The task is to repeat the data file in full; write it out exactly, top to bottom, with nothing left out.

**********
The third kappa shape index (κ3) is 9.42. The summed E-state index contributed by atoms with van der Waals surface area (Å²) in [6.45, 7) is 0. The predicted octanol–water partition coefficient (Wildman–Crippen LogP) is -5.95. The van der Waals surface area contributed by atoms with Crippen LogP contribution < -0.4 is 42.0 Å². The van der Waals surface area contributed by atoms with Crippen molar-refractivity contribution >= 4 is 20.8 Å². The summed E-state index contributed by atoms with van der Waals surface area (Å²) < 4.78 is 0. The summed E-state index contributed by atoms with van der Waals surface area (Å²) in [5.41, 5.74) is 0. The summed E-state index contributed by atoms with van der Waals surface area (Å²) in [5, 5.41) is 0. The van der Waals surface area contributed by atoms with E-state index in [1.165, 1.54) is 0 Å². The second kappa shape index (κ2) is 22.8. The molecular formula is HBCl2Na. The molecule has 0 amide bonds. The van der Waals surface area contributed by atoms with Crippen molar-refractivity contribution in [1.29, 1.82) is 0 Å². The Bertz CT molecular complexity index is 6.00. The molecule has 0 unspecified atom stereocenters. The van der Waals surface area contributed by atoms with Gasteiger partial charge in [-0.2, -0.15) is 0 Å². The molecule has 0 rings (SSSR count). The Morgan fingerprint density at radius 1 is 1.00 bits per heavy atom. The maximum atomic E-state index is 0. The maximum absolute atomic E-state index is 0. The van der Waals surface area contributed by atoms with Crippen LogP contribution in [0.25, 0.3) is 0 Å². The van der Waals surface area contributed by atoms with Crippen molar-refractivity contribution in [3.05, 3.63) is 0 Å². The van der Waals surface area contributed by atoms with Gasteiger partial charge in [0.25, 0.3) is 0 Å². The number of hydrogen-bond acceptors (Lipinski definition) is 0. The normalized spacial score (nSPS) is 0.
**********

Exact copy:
The third kappa shape index (κ3) is 9.42. The summed E-state index contributed by atoms with van der Waals surface area (Å²) in [6.45, 7) is 0. The predicted octanol–water partition coefficient (Wildman–Crippen LogP) is -5.95. The van der Waals surface area contributed by atoms with Crippen LogP contribution < -0.4 is 42.0 Å². The van der Waals surface area contributed by atoms with Crippen molar-refractivity contribution >= 4 is 20.8 Å². The summed E-state index contributed by atoms with van der Waals surface area (Å²) < 4.78 is 0. The summed E-state index contributed by atoms with van der Waals surface area (Å²) in [5.41, 5.74) is 0. The summed E-state index contributed by atoms with van der Waals surface area (Å²) in [5, 5.41) is 0. The van der Waals surface area contributed by atoms with E-state index in [1.165, 1.54) is 0 Å². The second kappa shape index (κ2) is 22.8. The molecular formula is HBCl2Na. The molecule has 0 amide bonds. The van der Waals surface area contributed by atoms with Crippen molar-refractivity contribution in [1.29, 1.82) is 0 Å². The Bertz CT molecular complexity index is 6.00. The molecule has 0 unspecified atom stereocenters. The van der Waals surface area contributed by atoms with Gasteiger partial charge in [-0.2, -0.15) is 0 Å². The molecule has 0 rings (SSSR count). The Morgan fingerprint density at radius 1 is 1.00 bits per heavy atom. The maximum atomic E-state index is 0. The maximum absolute atomic E-state index is 0. The van der Waals surface area contributed by atoms with Crippen LogP contribution in [0.25, 0.3) is 0 Å². The van der Waals surface area contributed by atoms with Crippen molar-refractivity contribution in [3.05, 3.63) is 0 Å². The van der Waals surface area contributed by atoms with Gasteiger partial charge in [0.25, 0.3) is 0 Å². The number of hydrogen-bond acceptors (Lipinski definition) is 0. The normalized spacial score (nSPS) is 0.